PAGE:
Families First COVID Response Act
Congress passed the Families First COVID Response Act (FFCRA). It grants qualifying employees the right to paid leave. Under certain circumstances, the Act requires the employer to pay employees up to 12 weeks for not working. The law applies only to businesses that have fewer than 500 employees.
If the business offers work from home, then the employee cannot elect to take FFCRA leave. Health Care workers and Emergency Responders are exempt from the benefits of the law. The Secretary of State may exempt businesses with 50 or fewer employees when the imposition of the FFCRA leave would jeopardize the business’s viability. Terminated employees do not get the benefit of the law, but they may have a wrongful termination lawsuit if they were terminated because they asked for FFCRA leave.
The Act provides two weeks (80 hours) of paid Sick Leave and ten weeks of paid FMLA leave. Each provides slightly different benefits. The triggering events overlap, but FMLA leave applies in more limited circumstances.
1. Government COVID quarantine or stay-at-home orders
2. COVID Quarantine advised by Healthcare providers
3. Experiencing COVID Symptoms and Seeking Diagnosis
4. Caring for a person subject to COVID stay-at-home or quarantine orders
5. Caring for kids home from school or without childcare due to COVID
6. Secretary of Health and Human Services order
For the reasons listed in 1-3, employees receive full pay for each day of sick leave, but that amount is capped at $511 per day and at $5,000 for the entire leave period. For reasons 4-6, employees receive two-thirds (2/3) of their regular pay capped at $200 per day and at $2,000 for the entire leave period
Paid FMLA leave only applies to employees who have children at home because COVID restrictions prevent them from going to school or day care. The first two weeks are unpaid. Presumably, FFCRA paid Sick Leave would cover that time. The following ten weeks are paid at the rate of two-thirds (2/3) of the employee’s regular rate of pay, capped at $200 per day and $10,000 for the entire leave period.
California COVID-19 Supplemental Paid Sick Leave
In California, regular Sick Leave and Paid Family Leave may supplement the leaves under FFCRA. Additionally, California also has the COVID-19 Supplemental Paid Sick Leave law. The benefits and triggering events are similar to those of the FFCRA, but it applies to businesses that have 500 or more employees. The California COVID paid leave law does not exempt Health Care workers and Emergency Responders and does not grant paid leave for home child care or caring for an individual subject to COVID restrictions. The law covers Independent Contractors working in the Food Service Industry.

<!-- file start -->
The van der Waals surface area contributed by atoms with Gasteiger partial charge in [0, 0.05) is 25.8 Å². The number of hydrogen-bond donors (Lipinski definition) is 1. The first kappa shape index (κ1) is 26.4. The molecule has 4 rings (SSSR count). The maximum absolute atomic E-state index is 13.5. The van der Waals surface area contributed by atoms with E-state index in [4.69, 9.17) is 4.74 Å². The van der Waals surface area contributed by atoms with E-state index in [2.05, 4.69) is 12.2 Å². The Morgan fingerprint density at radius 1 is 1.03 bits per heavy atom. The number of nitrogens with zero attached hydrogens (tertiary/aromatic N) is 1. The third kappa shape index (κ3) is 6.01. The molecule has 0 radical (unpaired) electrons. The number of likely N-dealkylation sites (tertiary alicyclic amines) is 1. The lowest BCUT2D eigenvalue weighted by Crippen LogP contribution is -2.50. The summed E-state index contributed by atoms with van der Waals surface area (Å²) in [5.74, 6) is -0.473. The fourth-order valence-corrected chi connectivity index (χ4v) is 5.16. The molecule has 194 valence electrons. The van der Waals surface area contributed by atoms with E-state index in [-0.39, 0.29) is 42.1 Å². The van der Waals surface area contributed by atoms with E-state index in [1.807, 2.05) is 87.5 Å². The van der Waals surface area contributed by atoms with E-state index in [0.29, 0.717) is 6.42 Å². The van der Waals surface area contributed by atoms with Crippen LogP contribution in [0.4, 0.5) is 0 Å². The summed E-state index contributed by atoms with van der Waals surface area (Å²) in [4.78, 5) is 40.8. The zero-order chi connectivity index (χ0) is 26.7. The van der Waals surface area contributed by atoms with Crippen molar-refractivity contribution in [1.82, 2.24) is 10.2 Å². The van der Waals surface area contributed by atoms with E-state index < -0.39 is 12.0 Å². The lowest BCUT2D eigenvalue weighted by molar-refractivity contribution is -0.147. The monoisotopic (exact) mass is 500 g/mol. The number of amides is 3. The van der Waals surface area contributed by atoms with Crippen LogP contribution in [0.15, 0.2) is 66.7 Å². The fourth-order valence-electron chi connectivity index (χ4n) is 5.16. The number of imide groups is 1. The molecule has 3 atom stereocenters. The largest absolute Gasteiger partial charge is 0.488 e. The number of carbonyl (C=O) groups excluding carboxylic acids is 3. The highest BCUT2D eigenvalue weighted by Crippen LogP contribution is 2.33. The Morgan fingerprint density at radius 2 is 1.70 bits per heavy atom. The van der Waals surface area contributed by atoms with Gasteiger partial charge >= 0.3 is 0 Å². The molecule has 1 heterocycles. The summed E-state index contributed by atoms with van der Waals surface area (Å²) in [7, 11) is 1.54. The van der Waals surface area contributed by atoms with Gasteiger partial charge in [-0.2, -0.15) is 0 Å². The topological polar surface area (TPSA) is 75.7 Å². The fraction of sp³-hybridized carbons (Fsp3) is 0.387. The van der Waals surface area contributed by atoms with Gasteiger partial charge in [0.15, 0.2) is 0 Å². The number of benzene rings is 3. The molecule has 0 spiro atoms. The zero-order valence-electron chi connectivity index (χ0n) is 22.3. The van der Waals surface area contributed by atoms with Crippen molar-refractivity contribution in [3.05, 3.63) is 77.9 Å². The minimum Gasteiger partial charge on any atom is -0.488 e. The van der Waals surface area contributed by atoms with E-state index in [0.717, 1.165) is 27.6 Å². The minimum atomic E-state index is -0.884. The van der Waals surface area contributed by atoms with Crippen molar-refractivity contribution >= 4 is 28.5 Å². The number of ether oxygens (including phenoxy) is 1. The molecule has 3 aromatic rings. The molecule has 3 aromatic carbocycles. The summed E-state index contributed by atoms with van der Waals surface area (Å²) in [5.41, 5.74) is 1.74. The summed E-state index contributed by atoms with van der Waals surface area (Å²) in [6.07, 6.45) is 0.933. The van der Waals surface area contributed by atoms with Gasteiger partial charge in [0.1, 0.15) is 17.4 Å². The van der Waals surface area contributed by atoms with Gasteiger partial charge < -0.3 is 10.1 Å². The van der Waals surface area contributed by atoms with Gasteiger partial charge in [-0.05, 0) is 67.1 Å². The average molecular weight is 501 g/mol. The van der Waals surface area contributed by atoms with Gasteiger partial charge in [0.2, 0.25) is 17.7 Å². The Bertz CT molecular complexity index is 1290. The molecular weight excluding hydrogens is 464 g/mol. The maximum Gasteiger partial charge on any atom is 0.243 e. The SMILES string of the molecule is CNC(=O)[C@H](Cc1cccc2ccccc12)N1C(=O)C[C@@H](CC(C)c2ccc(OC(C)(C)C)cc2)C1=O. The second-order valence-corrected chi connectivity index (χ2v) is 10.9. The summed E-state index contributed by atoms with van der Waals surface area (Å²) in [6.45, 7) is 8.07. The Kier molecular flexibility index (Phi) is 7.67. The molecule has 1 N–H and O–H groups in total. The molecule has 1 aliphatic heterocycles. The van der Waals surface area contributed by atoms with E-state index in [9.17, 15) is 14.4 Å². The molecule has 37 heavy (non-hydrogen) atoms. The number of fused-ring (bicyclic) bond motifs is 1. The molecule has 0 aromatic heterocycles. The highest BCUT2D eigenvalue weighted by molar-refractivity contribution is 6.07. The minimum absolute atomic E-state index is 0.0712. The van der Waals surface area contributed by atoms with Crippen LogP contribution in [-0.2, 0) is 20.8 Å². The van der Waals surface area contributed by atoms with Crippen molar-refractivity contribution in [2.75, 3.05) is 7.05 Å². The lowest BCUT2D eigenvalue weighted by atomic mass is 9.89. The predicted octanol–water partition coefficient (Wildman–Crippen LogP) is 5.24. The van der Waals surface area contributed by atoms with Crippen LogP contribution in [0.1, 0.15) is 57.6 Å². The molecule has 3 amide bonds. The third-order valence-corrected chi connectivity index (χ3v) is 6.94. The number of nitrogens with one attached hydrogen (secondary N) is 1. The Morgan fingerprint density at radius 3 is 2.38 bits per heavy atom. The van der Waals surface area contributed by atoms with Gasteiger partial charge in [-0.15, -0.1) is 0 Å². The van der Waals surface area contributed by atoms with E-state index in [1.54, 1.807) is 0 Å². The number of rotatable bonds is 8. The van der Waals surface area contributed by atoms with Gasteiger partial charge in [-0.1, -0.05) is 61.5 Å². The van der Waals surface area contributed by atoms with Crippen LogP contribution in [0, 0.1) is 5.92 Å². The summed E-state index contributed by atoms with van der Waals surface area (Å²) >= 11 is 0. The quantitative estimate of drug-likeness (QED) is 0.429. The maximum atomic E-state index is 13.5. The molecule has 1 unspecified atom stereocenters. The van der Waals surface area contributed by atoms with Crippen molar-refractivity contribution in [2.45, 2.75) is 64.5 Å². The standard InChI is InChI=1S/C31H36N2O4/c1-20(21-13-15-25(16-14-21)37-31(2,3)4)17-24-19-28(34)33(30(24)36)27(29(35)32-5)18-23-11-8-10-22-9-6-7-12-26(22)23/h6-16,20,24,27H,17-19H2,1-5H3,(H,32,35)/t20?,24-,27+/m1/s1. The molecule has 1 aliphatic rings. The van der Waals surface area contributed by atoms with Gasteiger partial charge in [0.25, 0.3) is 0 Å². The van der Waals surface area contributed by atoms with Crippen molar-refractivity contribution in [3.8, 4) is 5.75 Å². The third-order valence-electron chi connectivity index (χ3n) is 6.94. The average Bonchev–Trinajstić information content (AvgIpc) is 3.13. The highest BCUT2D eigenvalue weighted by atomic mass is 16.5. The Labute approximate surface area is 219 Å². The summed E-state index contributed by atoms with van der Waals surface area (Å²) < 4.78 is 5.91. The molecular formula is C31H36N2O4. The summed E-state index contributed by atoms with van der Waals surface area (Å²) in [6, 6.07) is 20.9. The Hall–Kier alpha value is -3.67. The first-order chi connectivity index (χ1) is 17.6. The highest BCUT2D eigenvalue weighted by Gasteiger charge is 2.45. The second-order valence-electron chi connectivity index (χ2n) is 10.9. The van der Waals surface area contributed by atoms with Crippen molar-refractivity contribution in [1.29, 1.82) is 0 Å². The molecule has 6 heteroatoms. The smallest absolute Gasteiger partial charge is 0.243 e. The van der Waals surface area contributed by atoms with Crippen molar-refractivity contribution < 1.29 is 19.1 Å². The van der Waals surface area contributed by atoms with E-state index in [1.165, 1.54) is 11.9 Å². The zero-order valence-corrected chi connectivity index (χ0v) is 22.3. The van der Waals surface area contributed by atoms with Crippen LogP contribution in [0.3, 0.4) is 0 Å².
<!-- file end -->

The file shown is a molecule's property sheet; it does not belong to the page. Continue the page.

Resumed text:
Safe Workplace Requirements
Under Labor Code §6400, an employer must maintain a “safe and healthful” workplace. If an employee refuses to work because the work place is not safe and healthful, violates other Cal OSHA safety or health standards, or violates any Cal OSHA safety order, then the employer may not layoff or discharge that employee. (Labor Code §6311.) If the discharged employee can prove that any of the above violations created a “real and apparent” hazard, the employee will be entitled to claim all wages for the time the employee is without work because of the layoff or discharge.
Finally, if an employee complains about unsafe or unhealthy work conditions, then the employer may not terminate the complaining employee or discriminate against that employee because the employee made such a bona fide complaint. (Labor Code §6310.) If the employee can prove discrimination under Labor Code §6310, then the employee may claim reinstatement and reimbursement of lost wages and benefits.
The downturn in business may require employers to reduce wages. If the employee is a salaried exempt employee, then the employer must pay at least the minimum salary amount required in California to retain the employee’s exempt status. In 2020, those amounts are $54,080 for businesses that employee at least 26 employees and $49,920 for businesses that employ 25 or fewer employees. Some specialized occupations have different minimum pay amounts to qualify for exemptions, and employers will need to meet them to preserve the exempt status of those employees.
Businesses may reduce the hourly rates of non-exempt employees for lawful reasons as needed, but all hourly workers must make at least minimum wage.
The reduction in business activity forced many employers to layoff staff. Nevertheless, beware of terminating employees who have made claims or are in a protected status. For instance, if an employee requests FFCRA leave, and an employer immediately terminates the employee, that employee may have a very strong wrongful termination case. However, where an employer legitimately terminated an employee because of the COVID business climate, that employee will not be eligible for FFCRA leave. When an employee requests leave, the most important issue might be who acted first. In other words, did the employee ask for leave before termination, or did the employer terminate before the employee asked for leave?
Employees may have protected status because of disabilities, sex, race, gender, military services, etc. Employers should still act thoughtfully before terminating such employees.Terminations almost always trigger unemployment benefits.
S. Ward Heinrichs, Esq.
Employment Law Office of Ward Heinrichs
4565 Ruffner Street, Suite 207
San Diego, CA 92111
(858) 408-7543 (fax)